'Hatfields,' hoops combine for unprecedented domination
The first week of television’s summer season represented something of a perfect storm for cable, which swamped the broadcast networks in unprecedented fashion.
The combination of History miniseries “Hatfields and McCoys” and the NBA Playoffs on ESPN and TNT accounted for nine of the week’s top 10 programs (see May 28-June 3 chart). History also edged out CBS as the week’s most-watched network overall, and finished closely behind ESPN in the adults 18-49 rankings, as cable claimed the top two spots.
Cable could also claim the top seven spots for the week of June 4-10 with basketball and HBO’s “True Blood,” but in general such dominance won’t continue this summer. The NBA postseason concludes with the finals on broadcaster ABC, and most broadcast reality series will outdraw the top-tier cable offerings.
But it is rather eye-opening to see what can happen in the period immediately following the season finales of broadcast heavyweights like “The Big Bang Theory” and “American Idol” — the most vulnerable time of the year for the Big Four.
According to Nielsen estimates, “Hatfields” drew the largest audience on record for a scripted basic-cable program (14.3 million for its third and final night) after having just established the mark with its opening night (13.9 million). Just about the only programs to ever be seen by a larger audience on cable have been “Monday Night Football” and the college football championship game (both on ESPN) and the Disney Channel sensation “High School Musical 2” in 2007.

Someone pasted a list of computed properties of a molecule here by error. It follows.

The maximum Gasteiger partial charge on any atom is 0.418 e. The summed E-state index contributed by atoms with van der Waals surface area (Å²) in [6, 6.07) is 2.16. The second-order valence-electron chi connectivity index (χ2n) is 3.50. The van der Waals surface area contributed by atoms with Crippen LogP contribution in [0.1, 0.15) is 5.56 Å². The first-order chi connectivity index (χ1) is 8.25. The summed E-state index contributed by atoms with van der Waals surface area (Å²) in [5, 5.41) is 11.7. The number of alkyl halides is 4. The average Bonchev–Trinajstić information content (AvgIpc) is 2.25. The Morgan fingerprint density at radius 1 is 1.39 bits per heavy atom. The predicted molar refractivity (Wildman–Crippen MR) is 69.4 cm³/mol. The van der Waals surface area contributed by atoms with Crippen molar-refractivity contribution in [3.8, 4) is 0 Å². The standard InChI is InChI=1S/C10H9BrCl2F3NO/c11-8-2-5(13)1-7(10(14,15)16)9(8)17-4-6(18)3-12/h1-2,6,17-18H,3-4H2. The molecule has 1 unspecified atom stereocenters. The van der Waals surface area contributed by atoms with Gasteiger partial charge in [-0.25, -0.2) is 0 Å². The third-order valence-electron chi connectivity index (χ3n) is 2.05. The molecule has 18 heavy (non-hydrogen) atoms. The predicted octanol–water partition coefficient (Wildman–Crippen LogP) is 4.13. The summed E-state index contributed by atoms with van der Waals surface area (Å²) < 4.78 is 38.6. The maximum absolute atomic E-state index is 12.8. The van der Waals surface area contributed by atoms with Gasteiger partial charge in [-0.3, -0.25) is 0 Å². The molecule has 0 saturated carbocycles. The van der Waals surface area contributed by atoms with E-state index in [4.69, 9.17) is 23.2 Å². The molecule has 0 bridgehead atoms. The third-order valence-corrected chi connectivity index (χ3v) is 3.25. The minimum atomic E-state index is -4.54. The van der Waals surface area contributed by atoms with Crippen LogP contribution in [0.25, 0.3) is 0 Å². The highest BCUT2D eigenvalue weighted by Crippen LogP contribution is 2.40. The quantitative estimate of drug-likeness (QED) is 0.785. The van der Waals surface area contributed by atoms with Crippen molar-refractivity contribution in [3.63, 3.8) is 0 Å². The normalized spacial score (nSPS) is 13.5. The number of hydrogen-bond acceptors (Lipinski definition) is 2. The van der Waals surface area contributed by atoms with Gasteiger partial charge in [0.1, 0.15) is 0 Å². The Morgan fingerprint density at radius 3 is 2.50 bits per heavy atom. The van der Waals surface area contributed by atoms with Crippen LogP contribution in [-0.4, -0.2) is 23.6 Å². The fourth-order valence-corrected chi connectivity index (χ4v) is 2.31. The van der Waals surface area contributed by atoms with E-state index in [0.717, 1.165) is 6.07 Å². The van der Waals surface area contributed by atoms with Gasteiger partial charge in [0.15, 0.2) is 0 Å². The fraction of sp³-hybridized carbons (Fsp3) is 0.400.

And while the total-viewer count of “Hatfields” was padded by a sizable 50-plus audience, it fared very well in key demos, too. The 25-54 audience (about 6 million) was the biggest for a basic-cable scripted program since USA’s “Moby Dick” in 1998, and the 18-49 audience (about 5 million) was larger than just about any recent scripted cable series other than AMC’s “The Walking Dead.”
The miniseries skewed about 54% male, and drew much of its audience from homes in the region immediately south of the Mason-Dixon line. Among Nielsen’s 56 metered markets, the highest ratings came from Knoxville (Tenn.), Louisville (Ky.), Birmingham (Ala.), Greenville-Spartanburg (S.C.) and Nashville.
Conversely, the miniseries under-indexed in major coastal cities, and was especially weak in the West — contributing to the shock factor around Hollywood when the boffo ratings came in. The lowest metered-market scores came from San Francisco, Miami, Los Angeles, Salt Lake City and San Diego.
History was able to tap into a large chunk of audience that doesn’t typically watch much primetime television, and the mini’s average audience of 13.8 million was more than seven times what the net had averaged in the four weeks prior (1.9 million).
Cable figures to make a couple of more big splashes this month with the June 13 reboot of classic soap “Dallas” on TNT, while FX rolls out Charlie Sheen’s new comedy “Anger Management” on June 28.